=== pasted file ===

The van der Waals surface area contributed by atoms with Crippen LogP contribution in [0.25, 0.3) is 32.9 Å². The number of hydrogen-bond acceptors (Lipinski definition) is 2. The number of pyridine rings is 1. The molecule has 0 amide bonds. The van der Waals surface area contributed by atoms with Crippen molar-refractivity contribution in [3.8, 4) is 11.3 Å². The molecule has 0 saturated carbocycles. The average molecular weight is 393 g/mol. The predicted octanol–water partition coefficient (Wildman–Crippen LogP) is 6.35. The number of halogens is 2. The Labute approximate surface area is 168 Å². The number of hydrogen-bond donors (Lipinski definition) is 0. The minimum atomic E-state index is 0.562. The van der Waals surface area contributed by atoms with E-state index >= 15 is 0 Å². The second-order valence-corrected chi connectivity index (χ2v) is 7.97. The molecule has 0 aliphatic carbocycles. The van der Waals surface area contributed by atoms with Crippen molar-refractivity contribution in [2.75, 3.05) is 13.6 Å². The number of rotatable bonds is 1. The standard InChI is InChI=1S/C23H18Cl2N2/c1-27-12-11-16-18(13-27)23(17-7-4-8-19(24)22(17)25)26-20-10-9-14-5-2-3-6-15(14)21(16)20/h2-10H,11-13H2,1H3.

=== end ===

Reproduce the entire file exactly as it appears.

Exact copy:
The van der Waals surface area contributed by atoms with Crippen LogP contribution in [0.25, 0.3) is 32.9 Å². The number of hydrogen-bond acceptors (Lipinski definition) is 2. The number of pyridine rings is 1. The molecule has 0 amide bonds. The van der Waals surface area contributed by atoms with Crippen molar-refractivity contribution in [3.8, 4) is 11.3 Å². The molecule has 0 saturated carbocycles. The average molecular weight is 393 g/mol. The predicted octanol–water partition coefficient (Wildman–Crippen LogP) is 6.35. The number of halogens is 2. The Labute approximate surface area is 168 Å². The number of hydrogen-bond donors (Lipinski definition) is 0. The minimum atomic E-state index is 0.562. The van der Waals surface area contributed by atoms with E-state index >= 15 is 0 Å². The second-order valence-corrected chi connectivity index (χ2v) is 7.97. The molecule has 0 aliphatic carbocycles. The van der Waals surface area contributed by atoms with Crippen molar-refractivity contribution in [2.75, 3.05) is 13.6 Å². The number of rotatable bonds is 1. The standard InChI is InChI=1S/C23H18Cl2N2/c1-27-12-11-16-18(13-27)23(17-7-4-8-19(24)22(17)25)26-20-10-9-14-5-2-3-6-15(14)21(16)20/h2-10H,11-13H2,1H3.